|Stupid question re: threadless stems/steerers||XXX|
Feb 24, 2002 1:42 PM
|If you switch from a quill to a threadless stem, and get a nice fork and cut the steerer to your liking, then, a year later, get a new frame, are you screwed? Do you have to get a new fork if the head tube is a different length or just use moreless spacers?|
|re: Stupid question re: threadless stems/steerers||pa rider|
Feb 24, 2002 3:12 PM
|For example; if your current bike has four spacers and a head tube is six inches (you have high end stem and like to reuse it). The following rules apply:
1. New bike has small head tube, so the old fork can work, but all you need are some more spacers. Unless you wanted to drop the height of the stem you would cut it.
2. New bike has a head tube length longer (say 1/2 inch) you can either get a different stem that may be smaller or go with lesser spacers (say one spacer).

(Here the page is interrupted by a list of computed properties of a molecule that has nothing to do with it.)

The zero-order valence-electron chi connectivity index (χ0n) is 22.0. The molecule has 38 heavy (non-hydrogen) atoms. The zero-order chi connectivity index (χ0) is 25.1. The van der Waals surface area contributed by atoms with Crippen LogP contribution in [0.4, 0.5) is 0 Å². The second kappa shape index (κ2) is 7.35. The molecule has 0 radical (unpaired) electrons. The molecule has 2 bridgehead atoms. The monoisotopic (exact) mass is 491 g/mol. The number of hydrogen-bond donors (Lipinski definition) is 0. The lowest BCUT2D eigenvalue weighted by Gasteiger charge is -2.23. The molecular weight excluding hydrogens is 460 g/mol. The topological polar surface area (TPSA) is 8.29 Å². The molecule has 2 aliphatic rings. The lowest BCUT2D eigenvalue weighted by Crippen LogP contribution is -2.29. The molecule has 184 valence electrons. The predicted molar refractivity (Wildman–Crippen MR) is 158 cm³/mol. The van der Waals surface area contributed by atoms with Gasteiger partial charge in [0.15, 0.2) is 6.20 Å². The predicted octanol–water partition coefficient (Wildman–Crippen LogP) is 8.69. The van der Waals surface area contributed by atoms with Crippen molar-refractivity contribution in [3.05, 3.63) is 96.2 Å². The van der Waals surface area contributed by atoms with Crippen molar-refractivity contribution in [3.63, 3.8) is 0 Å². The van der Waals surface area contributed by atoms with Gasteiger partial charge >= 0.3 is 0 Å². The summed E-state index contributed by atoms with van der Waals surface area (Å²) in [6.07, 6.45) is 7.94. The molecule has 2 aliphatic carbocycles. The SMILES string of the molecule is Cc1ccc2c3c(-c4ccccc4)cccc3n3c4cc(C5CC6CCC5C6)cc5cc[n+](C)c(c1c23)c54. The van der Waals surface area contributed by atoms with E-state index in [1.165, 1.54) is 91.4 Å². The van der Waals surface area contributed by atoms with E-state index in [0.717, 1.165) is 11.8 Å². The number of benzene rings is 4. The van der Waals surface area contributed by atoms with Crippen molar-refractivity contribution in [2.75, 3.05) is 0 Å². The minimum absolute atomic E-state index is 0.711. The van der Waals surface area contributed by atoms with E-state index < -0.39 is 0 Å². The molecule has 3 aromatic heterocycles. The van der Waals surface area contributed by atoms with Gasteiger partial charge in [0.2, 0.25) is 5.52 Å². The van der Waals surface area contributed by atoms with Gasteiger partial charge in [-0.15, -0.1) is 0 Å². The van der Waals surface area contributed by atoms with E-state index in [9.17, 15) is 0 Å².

3. New bike head tube is excessive to length of head tube plus spaces on old bike, than you need to get a new fork.
Lets say the fork was already short, you have no room to change any parameters, that's why you need to get a new fork. Pre 1997 all we did for MTB forks was get a new crown/steer. I don't think you can do that with a road fork.
Hope this helps
|re: Stupid question re: threadless stems/steerers||Boris|
Feb 24, 2002 3:21 PM
|The best advice I can give is this:
put spacers under your stem (as many as you need for a comfortable ride), but also put spacers over it, so that you can keep the steerer tube nice and long. I dont personally do this, but I know people who do, and it works fine.
|re: Stupid question re: threadless stems/steerers||DINOSAUR|
Feb 25, 2002 7:25 PM
|Why would you want to put a used fork on a new frame? I wouldn't switch now, wait until you get the new frame. Threaded steerers are less hassle...|| |